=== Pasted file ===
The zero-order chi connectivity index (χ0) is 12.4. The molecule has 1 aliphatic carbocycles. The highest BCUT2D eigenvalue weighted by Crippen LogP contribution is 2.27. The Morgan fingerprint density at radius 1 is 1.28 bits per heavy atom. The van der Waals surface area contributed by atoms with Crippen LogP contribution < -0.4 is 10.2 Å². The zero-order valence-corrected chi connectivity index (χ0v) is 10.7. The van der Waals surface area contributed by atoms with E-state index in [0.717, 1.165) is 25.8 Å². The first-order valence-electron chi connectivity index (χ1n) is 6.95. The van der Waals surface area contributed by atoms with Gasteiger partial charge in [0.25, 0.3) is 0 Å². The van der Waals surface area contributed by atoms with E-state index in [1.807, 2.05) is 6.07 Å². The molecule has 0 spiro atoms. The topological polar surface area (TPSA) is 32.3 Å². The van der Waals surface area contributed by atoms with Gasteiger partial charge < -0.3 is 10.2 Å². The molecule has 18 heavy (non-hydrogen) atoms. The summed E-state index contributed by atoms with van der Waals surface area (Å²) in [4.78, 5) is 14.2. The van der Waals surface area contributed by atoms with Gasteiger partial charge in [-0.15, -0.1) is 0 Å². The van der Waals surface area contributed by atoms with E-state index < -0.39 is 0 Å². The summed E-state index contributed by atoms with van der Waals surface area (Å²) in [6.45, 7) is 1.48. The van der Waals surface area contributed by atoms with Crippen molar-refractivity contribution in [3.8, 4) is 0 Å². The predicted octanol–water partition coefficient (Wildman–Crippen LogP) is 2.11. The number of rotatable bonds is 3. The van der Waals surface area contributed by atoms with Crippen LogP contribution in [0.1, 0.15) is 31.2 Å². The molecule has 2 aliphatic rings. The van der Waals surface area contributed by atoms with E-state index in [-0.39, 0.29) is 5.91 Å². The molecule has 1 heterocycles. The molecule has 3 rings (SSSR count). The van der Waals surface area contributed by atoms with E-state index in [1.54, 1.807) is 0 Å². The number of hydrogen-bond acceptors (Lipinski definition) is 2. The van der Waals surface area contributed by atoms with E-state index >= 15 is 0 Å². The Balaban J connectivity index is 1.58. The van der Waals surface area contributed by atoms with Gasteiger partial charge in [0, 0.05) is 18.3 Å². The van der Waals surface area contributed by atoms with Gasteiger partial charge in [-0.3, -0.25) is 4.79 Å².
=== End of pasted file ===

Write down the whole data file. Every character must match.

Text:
The zero-order chi connectivity index (χ0) is 12.4. The molecule has 1 aliphatic carbocycles. The highest BCUT2D eigenvalue weighted by Crippen LogP contribution is 2.27. The Morgan fingerprint density at radius 1 is 1.28 bits per heavy atom. The van der Waals surface area contributed by atoms with Crippen LogP contribution < -0.4 is 10.2 Å². The zero-order valence-corrected chi connectivity index (χ0v) is 10.7. The van der Waals surface area contributed by atoms with E-state index in [0.717, 1.165) is 25.8 Å². The first-order valence-electron chi connectivity index (χ1n) is 6.95. The van der Waals surface area contributed by atoms with Gasteiger partial charge in [0.25, 0.3) is 0 Å². The van der Waals surface area contributed by atoms with E-state index in [1.807, 2.05) is 6.07 Å². The molecule has 0 spiro atoms. The topological polar surface area (TPSA) is 32.3 Å². The van der Waals surface area contributed by atoms with Gasteiger partial charge < -0.3 is 10.2 Å². The molecule has 18 heavy (non-hydrogen) atoms. The summed E-state index contributed by atoms with van der Waals surface area (Å²) in [4.78, 5) is 14.2. The van der Waals surface area contributed by atoms with Gasteiger partial charge in [-0.15, -0.1) is 0 Å². The van der Waals surface area contributed by atoms with E-state index < -0.39 is 0 Å². The summed E-state index contributed by atoms with van der Waals surface area (Å²) in [6.45, 7) is 1.48. The van der Waals surface area contributed by atoms with Crippen molar-refractivity contribution in [3.8, 4) is 0 Å². The predicted octanol–water partition coefficient (Wildman–Crippen LogP) is 2.11. The number of rotatable bonds is 3. The van der Waals surface area contributed by atoms with Crippen LogP contribution in [0.1, 0.15) is 31.2 Å². The molecule has 2 aliphatic rings. The van der Waals surface area contributed by atoms with E-state index in [-0.39, 0.29) is 5.91 Å². The molecule has 1 heterocycles. The molecule has 3 rings (SSSR count). The van der Waals surface area contributed by atoms with E-state index in [1.54, 1.807) is 0 Å². The number of hydrogen-bond acceptors (Lipinski definition) is 2. The van der Waals surface area contributed by atoms with E-state index >= 15 is 0 Å². The Balaban J connectivity index is 1.58. The van der Waals surface area contributed by atoms with Gasteiger partial charge in [0, 0.05) is 18.3 Å². The van der Waals surface area contributed by atoms with Gasteiger partial charge in [-0.3, -0.25) is 4.79 Å².